who presented the results of their deep-learning model at the annual meeting of the Radiological Society of North America.
Current American College of Cardiologists and American Heart Association guidelines recommend estimating 10-year risk of major adverse cardiovascular events (MACE) to determine whether a patient should receive statins to help prevent atherosclerotic cardiovascular disease (ASCVD). Statins are recommended for patients with a 10-year risk of 7.5% or higher, the authors noted.
The current ASCVD risk score is determined with nine factors: age, sex, race, systolic blood pressure, hypertension treatment, smoking, type 2 diabetes, and a lipid panel.
Not all data points available in EHR
But not all of those data points may be available through the electronic health record, “which makes novel and easier approaches for population-wide screening desirable,” said lead researcher Jakob Weiss, MD, a radiologist affiliated with the Cardiovascular Imaging Research Center at Massachusetts General Hospital and the AI in medicine program at the Brigham and Women’s Hospital in Boston.
Chest x-ray images, on the other hand, are commonly available. The images carry rich information beyond diagnostic data but have not been used in this type of prediction model because AI models have been lacking, Dr. Weiss said.
The researchers trained a deep-learning model with single chest x-rays only.
They used 147,497 chest x-rays from 40,643 participants in the Prostate, Lung, Colorectal, and Ovarian Cancer (PLCO) Screening Trial, a multicenter, randomized controlled trial designed and sponsored by the National Cancer Institute.
Dr. Weiss acknowledged that the population used to train the model was heavily White and that should be a consideration in validating the model.
They compared their model’s ability to predict 10-year ASCVD risk with the standard ACC/AHA model.
“Based on a single chest radiograph image, deep learning can predict the risk of future cardiovascular events independent of cardiovascular risk factors and with similar performance to the established and guideline-recommended ASCVD risk score,” Dr. Weiss said.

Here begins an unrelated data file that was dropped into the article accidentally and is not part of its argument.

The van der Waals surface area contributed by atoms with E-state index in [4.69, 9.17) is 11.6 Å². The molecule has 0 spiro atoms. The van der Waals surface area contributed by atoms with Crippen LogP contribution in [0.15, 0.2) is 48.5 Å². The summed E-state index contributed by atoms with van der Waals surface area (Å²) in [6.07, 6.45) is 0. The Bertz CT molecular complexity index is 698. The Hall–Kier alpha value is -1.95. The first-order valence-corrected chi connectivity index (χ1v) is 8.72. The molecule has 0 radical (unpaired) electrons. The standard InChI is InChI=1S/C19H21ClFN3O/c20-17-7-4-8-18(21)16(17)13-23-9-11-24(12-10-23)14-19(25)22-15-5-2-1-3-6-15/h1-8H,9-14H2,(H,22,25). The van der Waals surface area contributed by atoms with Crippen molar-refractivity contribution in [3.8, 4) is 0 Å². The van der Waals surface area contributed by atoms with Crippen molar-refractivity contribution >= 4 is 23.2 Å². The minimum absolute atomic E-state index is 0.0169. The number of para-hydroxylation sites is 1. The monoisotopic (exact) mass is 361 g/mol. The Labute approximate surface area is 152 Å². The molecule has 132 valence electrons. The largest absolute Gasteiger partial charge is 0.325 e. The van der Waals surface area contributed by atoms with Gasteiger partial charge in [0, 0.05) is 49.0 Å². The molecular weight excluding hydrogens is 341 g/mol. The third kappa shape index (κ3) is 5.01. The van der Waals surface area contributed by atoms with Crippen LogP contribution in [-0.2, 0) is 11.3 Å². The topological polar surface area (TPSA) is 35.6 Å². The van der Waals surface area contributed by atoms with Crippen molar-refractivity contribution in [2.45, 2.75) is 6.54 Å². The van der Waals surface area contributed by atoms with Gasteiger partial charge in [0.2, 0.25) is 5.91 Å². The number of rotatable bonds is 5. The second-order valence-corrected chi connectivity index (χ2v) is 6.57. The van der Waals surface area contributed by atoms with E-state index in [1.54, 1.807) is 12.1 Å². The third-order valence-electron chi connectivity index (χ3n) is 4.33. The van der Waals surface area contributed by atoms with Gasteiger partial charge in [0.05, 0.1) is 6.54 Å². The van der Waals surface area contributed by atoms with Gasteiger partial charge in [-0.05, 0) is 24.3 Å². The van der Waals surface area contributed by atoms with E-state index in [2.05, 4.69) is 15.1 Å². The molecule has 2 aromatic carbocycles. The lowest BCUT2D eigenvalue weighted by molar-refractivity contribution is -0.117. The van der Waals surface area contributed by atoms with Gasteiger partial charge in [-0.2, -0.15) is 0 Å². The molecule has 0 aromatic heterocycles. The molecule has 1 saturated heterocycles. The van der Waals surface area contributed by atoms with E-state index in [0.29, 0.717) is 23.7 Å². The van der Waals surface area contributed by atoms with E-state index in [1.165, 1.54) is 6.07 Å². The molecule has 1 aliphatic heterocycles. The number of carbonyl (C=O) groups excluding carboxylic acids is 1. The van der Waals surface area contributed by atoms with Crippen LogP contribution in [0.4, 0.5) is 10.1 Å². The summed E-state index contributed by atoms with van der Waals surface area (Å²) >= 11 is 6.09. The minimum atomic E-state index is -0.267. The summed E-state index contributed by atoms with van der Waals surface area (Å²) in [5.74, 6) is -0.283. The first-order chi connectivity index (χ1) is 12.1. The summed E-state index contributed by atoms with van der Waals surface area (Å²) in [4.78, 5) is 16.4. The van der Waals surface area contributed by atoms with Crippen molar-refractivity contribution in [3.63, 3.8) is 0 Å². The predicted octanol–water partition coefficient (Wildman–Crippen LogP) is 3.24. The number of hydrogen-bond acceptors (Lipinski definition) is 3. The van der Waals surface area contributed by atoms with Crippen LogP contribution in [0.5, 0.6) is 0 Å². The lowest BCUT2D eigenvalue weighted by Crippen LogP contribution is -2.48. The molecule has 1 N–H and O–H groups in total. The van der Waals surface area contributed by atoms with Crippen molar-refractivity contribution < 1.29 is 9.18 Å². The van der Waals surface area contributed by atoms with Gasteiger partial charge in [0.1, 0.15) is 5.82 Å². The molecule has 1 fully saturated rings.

Tested against independent group
They tested the model against an independent group of 11,430 outpatients (average age, 60 years; 42.9% male) who underwent a routine outpatient chest x-ray at Mass General Brigham and were potentially eligible to receive statins.
Of those 11,430 patients, 1,096 (9.6%) had a major adverse cardiac event over the median follow-up of 10.3 years.
There was a significant association of CXR-CVD risk and MACE among patients eligible to receive statins, the researchers found (hazard ratio, 2.03; 95% confidence interval, 1.81-2.30; P < .001), which remained significant after adjusting for cardiovascular risk factors (adjusted HR, 1.63; 95% CI, 1.43-1.86; P < .001).
Some of the variables were missing in the standard model, but in a subgroup of 2,401 patients, all the variables were available.
They calculated ASCVD risk in that subgroup using the standard model and the CXR model and found that the performance was similar (c-statistic, 0.64 vs. 0.65; P = .48) to the ASCVD risk score (aHR, 1.58; 95% CI, 1.20-2.09; P = .001).
Ritu R. Gill MD, MPH, associate professor of radiology at Harvard Medical School in Boston, who was not part of the study, said in an interview that “the predictive algorithm is promising and potentially translatable and could enhance the annual medical checkup in a select population.
“The algorithm was developed using the PLCO cohort with radiographs, which are likely subjects in the lung cancer screening arm,” she said. “This cohort would be at high risk of cardiovascular diseases, as smoking is a known risk factor for atherosclerotic disease, and therefore the results are expected.
“The algorithm needs to be validated in an independent database with inclusion of subjects with younger age groups and adjusted for gender and racial diversity,” Gill said.
David Cho, MD, a cardiologist at the University of California, Los Angeles, who also was not part of the study, said in an interview that “this work is a great example of AI being able to detect clinically relevant outcomes with a widely used and low-cost screening test.
“The volume of data needed to train these models is already out there,” Dr. Cho said. “It just needs to be mined.”
He noted that this tool, if validated in randomized trials, could help determine risk among patients living in places where access to specialized cardiac care is limited.
Dr. Weiss and Dr. Cho disclosed no relevant financial relationships. Dr. Gill has received research support from Cannon Inc and consultant fees from Imbio and WorldCare.
A version of this article first appeared on Medscape.com.